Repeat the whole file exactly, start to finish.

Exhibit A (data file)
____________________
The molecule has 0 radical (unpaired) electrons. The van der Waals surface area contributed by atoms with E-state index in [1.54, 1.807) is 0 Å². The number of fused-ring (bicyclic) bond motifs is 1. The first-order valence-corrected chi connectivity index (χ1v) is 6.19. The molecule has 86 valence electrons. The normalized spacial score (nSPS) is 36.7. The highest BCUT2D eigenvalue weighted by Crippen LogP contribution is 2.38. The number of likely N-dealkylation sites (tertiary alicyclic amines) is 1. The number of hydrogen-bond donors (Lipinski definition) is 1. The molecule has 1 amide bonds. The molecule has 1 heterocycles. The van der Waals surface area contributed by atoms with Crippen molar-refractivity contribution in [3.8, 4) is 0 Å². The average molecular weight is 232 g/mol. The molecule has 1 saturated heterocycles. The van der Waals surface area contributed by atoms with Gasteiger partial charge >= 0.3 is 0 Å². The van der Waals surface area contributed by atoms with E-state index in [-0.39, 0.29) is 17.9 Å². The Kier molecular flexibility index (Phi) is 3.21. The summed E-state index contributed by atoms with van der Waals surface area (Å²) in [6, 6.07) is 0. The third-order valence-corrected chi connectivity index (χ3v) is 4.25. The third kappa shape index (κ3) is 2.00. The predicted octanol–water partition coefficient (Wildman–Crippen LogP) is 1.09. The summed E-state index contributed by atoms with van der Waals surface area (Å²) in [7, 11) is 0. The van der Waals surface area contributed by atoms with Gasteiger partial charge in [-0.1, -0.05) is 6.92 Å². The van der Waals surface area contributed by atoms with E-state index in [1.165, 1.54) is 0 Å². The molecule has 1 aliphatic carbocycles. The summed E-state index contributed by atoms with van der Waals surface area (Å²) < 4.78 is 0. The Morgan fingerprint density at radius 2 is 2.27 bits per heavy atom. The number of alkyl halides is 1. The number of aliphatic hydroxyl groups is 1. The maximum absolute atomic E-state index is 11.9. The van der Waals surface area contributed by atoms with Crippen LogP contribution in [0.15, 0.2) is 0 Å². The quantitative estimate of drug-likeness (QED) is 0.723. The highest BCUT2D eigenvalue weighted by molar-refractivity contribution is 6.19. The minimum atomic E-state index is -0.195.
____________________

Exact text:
The molecule has 0 radical (unpaired) electrons. The van der Waals surface area contributed by atoms with E-state index in [1.54, 1.807) is 0 Å². The number of fused-ring (bicyclic) bond motifs is 1. The first-order valence-corrected chi connectivity index (χ1v) is 6.19. The molecule has 86 valence electrons. The normalized spacial score (nSPS) is 36.7. The highest BCUT2D eigenvalue weighted by Crippen LogP contribution is 2.38. The number of likely N-dealkylation sites (tertiary alicyclic amines) is 1. The number of hydrogen-bond donors (Lipinski definition) is 1. The molecule has 1 amide bonds. The molecule has 1 heterocycles. The van der Waals surface area contributed by atoms with Crippen molar-refractivity contribution in [3.8, 4) is 0 Å². The average molecular weight is 232 g/mol. The molecule has 1 saturated heterocycles. The van der Waals surface area contributed by atoms with Gasteiger partial charge >= 0.3 is 0 Å². The van der Waals surface area contributed by atoms with E-state index in [-0.39, 0.29) is 17.9 Å². The Kier molecular flexibility index (Phi) is 3.21. The summed E-state index contributed by atoms with van der Waals surface area (Å²) in [6, 6.07) is 0. The third-order valence-corrected chi connectivity index (χ3v) is 4.25. The third kappa shape index (κ3) is 2.00. The predicted octanol–water partition coefficient (Wildman–Crippen LogP) is 1.09. The summed E-state index contributed by atoms with van der Waals surface area (Å²) in [7, 11) is 0. The van der Waals surface area contributed by atoms with Gasteiger partial charge in [-0.1, -0.05) is 6.92 Å². The van der Waals surface area contributed by atoms with E-state index in [1.165, 1.54) is 0 Å². The molecule has 1 aliphatic carbocycles. The summed E-state index contributed by atoms with van der Waals surface area (Å²) < 4.78 is 0. The Morgan fingerprint density at radius 2 is 2.27 bits per heavy atom. The number of alkyl halides is 1. The number of aliphatic hydroxyl groups is 1. The maximum absolute atomic E-state index is 11.9. The van der Waals surface area contributed by atoms with Crippen LogP contribution in [0.15, 0.2) is 0 Å². The quantitative estimate of drug-likeness (QED) is 0.723. The highest BCUT2D eigenvalue weighted by molar-refractivity contribution is 6.19. The minimum atomic E-state index is -0.195.